Creating places appropriate?

Are there any guidelines for when it is appropriate / allowed to create places? I would like to subscribe to findings from a few natural areas near me, but as far as I can tell the existing ‘interesting places’ created on the map are mostly larger nature reserves and other official areas. Therefore I wonder when it is ok to create a place? Is it only meant for larger projects or is it ok to create a place just to be able to subscribe to findings for a small interesting site?

I did already create relatively small places (like small protected sites ex.: https://www.inaturalist.org/places/wengertsbierg) on iNaturalist. This was not “just” for me but for our small community. So I think it is completely ok if you create such places, if they do not already exist.
At least I hope its ok :grinning:

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It’s definitely ok to create new Places where they don’t already exist. We had some problems early on with people creating multiple copies of gigantic places (whole continents) and it creates a lot of extra load on the servers. You currently need a minimum number of RG observations but I can’t find the blog post with the actual number.

If you have any problems while creating the place (page doesn’t load or error message) please check to see if the place was created before trying again. I’m pretty sure this is how we end up with many of the duplicates.

Found it here: https://www.inaturalist.org/blog/24731-new-requirements-to-sending-messages-making-projects-and-making-places

Thanks. I have already gone ahead and created a few places for small protected sites. No problems so far :smiley:

7 posts were split to a new topic: Issues creating a new place in Florida

I’ll ask this here instead of continuing the question I’d asked in Bugs. There are two towns with the same name in CA, both are in the database as points as it was explained to me there. In the past I saw a place that someone created but the boundary didn’t look correct (a park, as I recall). Since someone else created it, I couldn’t fix it. Are there existing “official” places like towns (i.e. not a user-defined place that doesn’t have an official border) that only staff can/should maintain, or is it that there was an original database and everything following that is user-created?

What I want to do right now is add a boundary to the town I’m interested in; I managed to find a city-created file in which the city was a smaller part which I could then get a kml from. Should I just create a new place?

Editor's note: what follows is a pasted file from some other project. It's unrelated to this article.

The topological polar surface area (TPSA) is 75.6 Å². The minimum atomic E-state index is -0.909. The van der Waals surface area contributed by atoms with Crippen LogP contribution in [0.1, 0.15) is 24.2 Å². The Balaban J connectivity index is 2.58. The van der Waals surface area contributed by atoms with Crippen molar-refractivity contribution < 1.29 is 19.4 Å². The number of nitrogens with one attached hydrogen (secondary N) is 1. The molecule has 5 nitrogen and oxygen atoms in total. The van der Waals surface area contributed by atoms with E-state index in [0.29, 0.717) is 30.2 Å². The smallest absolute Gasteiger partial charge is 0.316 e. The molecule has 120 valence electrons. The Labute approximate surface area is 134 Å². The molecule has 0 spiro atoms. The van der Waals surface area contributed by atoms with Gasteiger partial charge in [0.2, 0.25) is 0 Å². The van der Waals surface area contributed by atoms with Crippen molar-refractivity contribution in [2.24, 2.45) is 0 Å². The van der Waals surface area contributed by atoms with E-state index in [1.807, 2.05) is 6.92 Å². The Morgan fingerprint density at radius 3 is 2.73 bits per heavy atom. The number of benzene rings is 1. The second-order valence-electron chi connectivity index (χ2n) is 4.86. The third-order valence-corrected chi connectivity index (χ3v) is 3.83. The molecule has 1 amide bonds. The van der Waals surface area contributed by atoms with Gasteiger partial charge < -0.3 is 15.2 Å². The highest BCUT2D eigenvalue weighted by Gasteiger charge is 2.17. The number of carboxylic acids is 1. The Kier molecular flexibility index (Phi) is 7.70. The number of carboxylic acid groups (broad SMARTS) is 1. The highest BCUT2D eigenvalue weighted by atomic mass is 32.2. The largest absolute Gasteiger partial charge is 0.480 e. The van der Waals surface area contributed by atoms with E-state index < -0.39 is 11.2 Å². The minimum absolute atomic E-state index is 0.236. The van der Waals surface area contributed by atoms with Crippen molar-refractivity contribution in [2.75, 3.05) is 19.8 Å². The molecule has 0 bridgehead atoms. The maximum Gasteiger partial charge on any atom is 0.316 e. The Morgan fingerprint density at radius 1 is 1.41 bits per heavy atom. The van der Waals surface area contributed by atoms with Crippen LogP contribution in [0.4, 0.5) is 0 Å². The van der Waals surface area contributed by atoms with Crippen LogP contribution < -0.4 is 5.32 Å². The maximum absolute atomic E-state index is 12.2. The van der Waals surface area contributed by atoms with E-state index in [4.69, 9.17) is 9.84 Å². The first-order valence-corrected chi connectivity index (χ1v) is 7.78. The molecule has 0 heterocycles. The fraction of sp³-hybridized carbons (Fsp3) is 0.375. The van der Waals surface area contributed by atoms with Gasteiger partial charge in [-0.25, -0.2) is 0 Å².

There are what are called Standard Places, which in general are anything down to level 1 geographies, which means national borders and first level political divisions (provinces, states, departments or whatever they are called), as well as continent level definitions. These are only editable by iNat employees.

Anything finer in scope than this (cities, parks etc) fall into ‘Community Curated Places’. And these can be created and edited by all users, who have created a minimum number of observations. There are some restrictions to those editing abilities : kml must be less than 1mb in size (5mb for site curators), and must be less than about 500,000 square kilometers (or roughly the size of Texas). Most existing community curated places can be edited by all users, but some for some reason are locked.

If you have a precise map for a location that defines for example a city, in particular if there is already an attempt to create it that you can not edit, the best approach may be to reach out directly to help@inaturalist.org and send them the kml file and ask them to integrate it. Anything to avoid duplication is a good approach.

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A long time ago a bunch of place names were imported from Yahoo Maps (I think) as points so those town names are probably artifacts from that.
Curators can edit other people’s places and we can merge two existing places. If you contacted the creator of the existing place that has the incorrect boundaries and they haven’t replied, you can ask a curator to replace the boundary. You have to be careful that the place isn’t used as the boundary for a project though because that will mess up the project.

To be clear, there are plenty of non standard places that for some reason (that as far as I can tell no one has ever been able to determine why) that even curators can not edit.

Examples
Single point place that can not be edited
Single point place that can be edited

And the non editable one has no project or any other issue locking it.